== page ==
05:31 What that means is their blood pressure is going to tank. Because this is really complicated in here, keeping all your squishiness in the right spots and out of the others. So hypotension, I'm leaving in. Now, I'm going to compare it to the other two. Elevated SGOT or AST. Well, they already told me that's an elevated liver gig, that's liver test and somebody with cirrhosis is already going to have elevated SGOT especially if it's bad enough that you got the big barrel belly full of acidic fluids. So, 2 is not a higher priority than number 1. Number 3, some fluid leakage from the puncture site. You know, my brain goes to what I like a fountain? like it's all these stuff just like phew. No, don't make a movie, that's being Spielberg. Don't make a movie. So, number 3 is not a bigger risk than number 1 because it just says some fluid is leaking from the puncture site. Am I going to keep an eye on it? Absolutely. If I've got a little bit, not a big deal. I'm going to watch that dressing like a hulk because I'm the nurse but I am watching if this patient has low blood pressure. In fact, this is what always made me nervous when I help with the paracentesis or a thoracentesis in the lungs, but I know their blood pressure can drop. The more fluid they pull off, the more sensitive the patient is, the bigger the drop in blood pressure can be. So that's why whoever is doing the procedure, whatever physician or practitioner is doing that procedure, we'll make some very calculated decisions on the patient's hemodynamic stability, how much fluid they can take off and still maintain that stability. The reason we do this kind of paracentesis is because with all these fluid in their abdomen, their lungs are like up here, "I can't breathe" because it's pushing on their lungs. So, just making that internal cavity that much less. So that's why we do it is for patient comfort. They'll also run cultures and things on it, but anytime you cause a fluid volume shift like guys, this is notebook material, just needs to go in your notebook. Any esis, diuresis, paracentesis, thoracentesis, anything where you're causing fluid volume shifting in someone's body puts them at a risk for that circulatory system to tank or hypotension. Now, we've got a perfusion problem. So that's what you want to take with you to other questions. If you didn't know what SGOT was, make sure you get that in your notes. Know that we don't want fluid leakage but you can see when you compare it to low blood pressure, number 1 is a bigger deal and it has a connection, a very clear connection to paracentesis. Number 4, yeah we don't like that but it does not have any connection to paracentesis. So good work, spend the time, reflect to see what needs to go down in your notebook, what notes would you learn about yourself on this question. Maybe there's a strategy you need to adjust to remember .Why do you think you got it right? Why do you think you got it wrong? What do you want to do differently on your next question? That's the heavy lifting.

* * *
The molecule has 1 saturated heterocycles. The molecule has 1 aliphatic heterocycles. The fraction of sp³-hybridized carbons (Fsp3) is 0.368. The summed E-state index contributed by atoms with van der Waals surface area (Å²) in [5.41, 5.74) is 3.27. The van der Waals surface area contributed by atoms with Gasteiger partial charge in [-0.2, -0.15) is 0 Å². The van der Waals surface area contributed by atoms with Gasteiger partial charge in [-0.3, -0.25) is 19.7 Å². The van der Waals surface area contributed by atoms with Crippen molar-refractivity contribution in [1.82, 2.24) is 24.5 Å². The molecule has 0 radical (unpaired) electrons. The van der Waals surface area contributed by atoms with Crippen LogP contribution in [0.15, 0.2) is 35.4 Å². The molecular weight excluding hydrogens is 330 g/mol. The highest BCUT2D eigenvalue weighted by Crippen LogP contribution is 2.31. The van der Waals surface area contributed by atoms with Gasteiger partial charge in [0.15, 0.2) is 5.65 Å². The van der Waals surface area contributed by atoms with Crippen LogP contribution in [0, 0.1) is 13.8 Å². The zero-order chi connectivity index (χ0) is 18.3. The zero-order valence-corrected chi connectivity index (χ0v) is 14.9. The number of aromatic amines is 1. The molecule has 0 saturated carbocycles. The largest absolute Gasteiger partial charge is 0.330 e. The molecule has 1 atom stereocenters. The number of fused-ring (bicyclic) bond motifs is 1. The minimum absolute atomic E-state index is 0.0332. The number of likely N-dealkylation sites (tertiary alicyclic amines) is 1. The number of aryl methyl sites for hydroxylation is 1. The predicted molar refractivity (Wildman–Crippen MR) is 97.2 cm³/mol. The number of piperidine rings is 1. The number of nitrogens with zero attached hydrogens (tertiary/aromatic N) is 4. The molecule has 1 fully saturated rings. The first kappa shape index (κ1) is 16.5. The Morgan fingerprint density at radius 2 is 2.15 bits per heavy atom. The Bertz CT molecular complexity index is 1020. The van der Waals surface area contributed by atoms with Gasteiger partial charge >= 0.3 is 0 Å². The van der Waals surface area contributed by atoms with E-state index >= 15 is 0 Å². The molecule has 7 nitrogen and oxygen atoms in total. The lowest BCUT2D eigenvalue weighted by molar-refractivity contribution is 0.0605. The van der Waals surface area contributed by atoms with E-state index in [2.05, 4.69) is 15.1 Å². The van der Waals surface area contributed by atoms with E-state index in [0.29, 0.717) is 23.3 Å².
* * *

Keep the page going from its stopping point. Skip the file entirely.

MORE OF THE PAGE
08:38 Keep going, you can do this, and join us for more questions.

    About the Lecture

    The lecture Walkthrough: Reduction of Risk Potential Q12 – NCLEX-RN® by Rhonda Lawes, PhD, RN is from the course NCLEX-RN® Question Walkthrough: Reduction of Risk Potential.

    Included Quiz Questions

    1. A procedure in which a needle or catheter is inserted into the peritoneal cavity to obtain fluid for diagnostic purposes.
    2. It is often used to diagnose infection.
    3. The paracentesis results help diagnose what is causing the extra fluid.
    4. A procedure in which a needle or catheter is inserted into the lung cavity to obtain fluid for diagnostic purposes.
    5. A procedure in which a needle or catheter is inserted into the heart cavity to obtain fluid for diagnostic purposes.
    1. A blood pressure of 80/50 mm Hg.
    2. A blood pressure of 160/80 mm Hg.
    3. A heart rate of 58 beats/min.
    4. A lethargic client.

    Author of lecture Walkthrough: Reduction of Risk Potential Q12 – NCLEX-RN®

     Rhonda Lawes, PhD, RN

    Rhonda Lawes, PhD, RN